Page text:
We a agree with the motion judge that the prosecutor did not fail to disclose to the grand jury any known exculpatory information. In her testimony to the grand jury, Drohan admitted that she had initially disclaimed any knowledge of the identity of the shooter and had "pretended it happened outside [Note 1]." A police investigator also told the grand jury that Drohan initially told him that she had only heard the gunshot and
had denied knowledge of the identity of the shooter, and that the next day, when Drohan described the confrontation and shooting in the club, she explained that fear of the defendant had caused her to withhold information from the police. Thus, there was no failure to disclose the prior inconsistent versions Drohan had given to the police.
The defendant also claims that the prosecutor failed to present to the grand jury evidence of Drohan's consumption of drugs and alcohol at the club prior to the shooting. In fact, the prosecutor explicitly questioned Drohan on that subject before the grand jury, to which Drohan answered that she had had "a few drinks" and that she was "feeling good" at the time in question, but denied any drug use. At trial, she admitted using cocaine while at the club, but there is no indication in the record that the prosecutor knew of Drohan's cocaine use at the time her testimony was presented to the grand jury. See Commonwealth v. Mayfield, supra at 621 [Note 2].
3. Motion to suppress identification. The defendant contends that the motion judge erred in denying his motion to suppress an identification made by Drohan at the probable cause hearing. During the hearing, a person other than the defendant was standing at the front of the dock, while the defendant was located behind several other people and out of Drohan's view. The prosecutor drew Drohan's attention to the area of the dock and asked her if she saw the defendant, to which Drohan responded that she did not. The prosecutor (who was under the mistaken impression that the person standing in the front of the dock was the defendant) pressed Drohan to make an identification. To her
credit, Drohan resisted all such suggestion and repeatedly insisted that the person standing in the dock was not the person who had come to the club that night. Ultimately, the person standing in the dock was determined to be a transportation officer; the defendant was brought forward; and Drohan then identified the defendant. Nothing in this scenario suggests any basis for suppressing Drohan's identification of the defendant. Rather, as the motion judge noted, her persistent refusal to be pressured into an inaccurate identification of someone else only served to bolster her ultimate identification of the defendant, a person she had met the week before the shooting and whom she had been with for many hours leading up to the shooting.
4. Refusal. Immediately prior to trial, the defendant asked for the trial judge to recuse himself, arguing that the trial judge had worked in the Suffolk County district attorney's office before his appointment to the bench; that he had worked "closely" with the prosecutor while at the district attorney's office; that he had initiated the prosecution of the defendant on an unrelated charge of attempted murder five years earlier; and that he had recently arraigned the defendant on an unrelated double murder. The judge stated that, although he could recall the name of the defendant, he had no recollection of any earlier case, and could not remember any details or even what the charges were. [Note 3] Concluding that he bore no animus toward the defendant, the judge denied the motion.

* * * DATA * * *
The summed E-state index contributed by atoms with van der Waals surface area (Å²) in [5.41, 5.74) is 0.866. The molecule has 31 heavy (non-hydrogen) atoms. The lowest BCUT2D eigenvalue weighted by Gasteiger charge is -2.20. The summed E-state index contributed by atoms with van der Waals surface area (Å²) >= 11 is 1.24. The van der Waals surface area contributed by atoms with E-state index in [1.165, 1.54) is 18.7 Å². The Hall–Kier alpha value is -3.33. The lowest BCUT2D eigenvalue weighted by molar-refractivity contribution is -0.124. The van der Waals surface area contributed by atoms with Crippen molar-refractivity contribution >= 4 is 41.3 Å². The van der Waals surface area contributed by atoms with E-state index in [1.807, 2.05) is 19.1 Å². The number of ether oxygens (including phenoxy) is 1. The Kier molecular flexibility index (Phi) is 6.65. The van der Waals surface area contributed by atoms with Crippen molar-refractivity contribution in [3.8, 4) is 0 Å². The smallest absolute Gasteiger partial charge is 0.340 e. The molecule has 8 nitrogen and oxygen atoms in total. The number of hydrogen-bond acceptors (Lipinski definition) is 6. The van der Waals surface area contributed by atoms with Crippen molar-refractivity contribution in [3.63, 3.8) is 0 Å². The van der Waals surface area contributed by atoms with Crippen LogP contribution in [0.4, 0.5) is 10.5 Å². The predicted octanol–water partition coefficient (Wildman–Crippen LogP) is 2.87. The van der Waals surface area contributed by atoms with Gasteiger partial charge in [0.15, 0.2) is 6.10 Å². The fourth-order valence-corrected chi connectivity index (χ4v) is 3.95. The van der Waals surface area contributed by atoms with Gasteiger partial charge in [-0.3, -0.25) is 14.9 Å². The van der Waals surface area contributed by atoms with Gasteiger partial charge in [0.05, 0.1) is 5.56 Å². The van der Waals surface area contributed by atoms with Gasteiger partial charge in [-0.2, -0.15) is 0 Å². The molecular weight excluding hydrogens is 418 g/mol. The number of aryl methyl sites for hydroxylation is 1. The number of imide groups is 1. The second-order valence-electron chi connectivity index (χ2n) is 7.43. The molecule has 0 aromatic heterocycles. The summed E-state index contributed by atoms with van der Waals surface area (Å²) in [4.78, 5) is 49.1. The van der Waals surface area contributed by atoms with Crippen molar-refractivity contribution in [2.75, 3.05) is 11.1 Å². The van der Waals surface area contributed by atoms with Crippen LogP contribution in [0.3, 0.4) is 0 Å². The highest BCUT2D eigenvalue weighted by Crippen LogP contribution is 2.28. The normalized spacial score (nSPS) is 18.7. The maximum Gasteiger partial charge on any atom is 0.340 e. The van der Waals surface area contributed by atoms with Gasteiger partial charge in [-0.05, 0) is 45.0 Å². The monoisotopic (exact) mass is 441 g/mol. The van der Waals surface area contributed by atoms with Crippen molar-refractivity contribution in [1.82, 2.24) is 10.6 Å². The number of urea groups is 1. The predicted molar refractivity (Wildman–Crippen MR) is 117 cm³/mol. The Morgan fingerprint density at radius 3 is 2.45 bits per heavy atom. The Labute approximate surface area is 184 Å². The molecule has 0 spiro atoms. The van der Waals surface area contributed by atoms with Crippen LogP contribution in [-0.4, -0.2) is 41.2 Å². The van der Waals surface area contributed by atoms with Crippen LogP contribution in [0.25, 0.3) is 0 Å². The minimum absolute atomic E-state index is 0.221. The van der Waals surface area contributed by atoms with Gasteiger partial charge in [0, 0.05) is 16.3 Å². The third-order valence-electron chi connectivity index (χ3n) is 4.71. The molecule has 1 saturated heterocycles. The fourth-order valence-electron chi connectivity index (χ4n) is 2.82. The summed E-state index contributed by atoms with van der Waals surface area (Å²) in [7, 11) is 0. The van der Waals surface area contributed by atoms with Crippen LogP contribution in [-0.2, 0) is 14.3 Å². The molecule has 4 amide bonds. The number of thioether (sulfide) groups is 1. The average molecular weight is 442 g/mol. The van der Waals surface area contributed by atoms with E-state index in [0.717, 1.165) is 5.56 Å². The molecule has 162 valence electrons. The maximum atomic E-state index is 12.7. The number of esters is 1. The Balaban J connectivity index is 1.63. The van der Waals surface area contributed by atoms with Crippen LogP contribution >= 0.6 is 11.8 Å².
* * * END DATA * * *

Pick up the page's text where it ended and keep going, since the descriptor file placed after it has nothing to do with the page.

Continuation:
"The matter of refusal is generally left to the discretion of the trial judge . . . and an abuse of that discretion must be shown to reverse a decision not to allow refusal" (citations omitted). Haddad v. Gonzalez, 410 Mass. 855 , 862 (1991). A judge must "consult first his own emotions and conscience" to determine whether he possesses the capacity to rule fairly at trial. Lena v. Commonwealth, 369 Mass. 571 , 575 (1976). Then, a judge must also conduct "an objective appraisal of whether . . . 'his impartiality might reasonably be questioned.' " Haddad v. Gonzalez, supra, quoting S.J.C. Rule 3:09, Canon 3 (C) (1), as appearing in 382 Mass. 811 (1981). A judge's impartiality might reasonably be questioned in circumstances where "he
has a personal bias or prejudice concerning a party," or where "he served as a lawyer in the matter of controversy, or a lawyer with whom he previously practiced law served during such association as a lawyer concerning the matter" (emphasis added). S.J.C. Rule 3:09, Canon 3 (C) (1) (a) and (b).
Here, the judge properly weighed his conscience and determined that he could discharge his duties fairly and without prejudice to the defendant. He also inquired into the relevant objective factors: five years had elapsed since the he had briefly been involved in an unrelated charge against the defendant, he had no recollection of the underlying facts or circumstances in that matter, and the Dolan murder about to be tried had not even occurred until long after the judge had left the district attorney's office [Note 4]. We conclude that the judge did not abuse his discretion in determining that he need not recuse himself.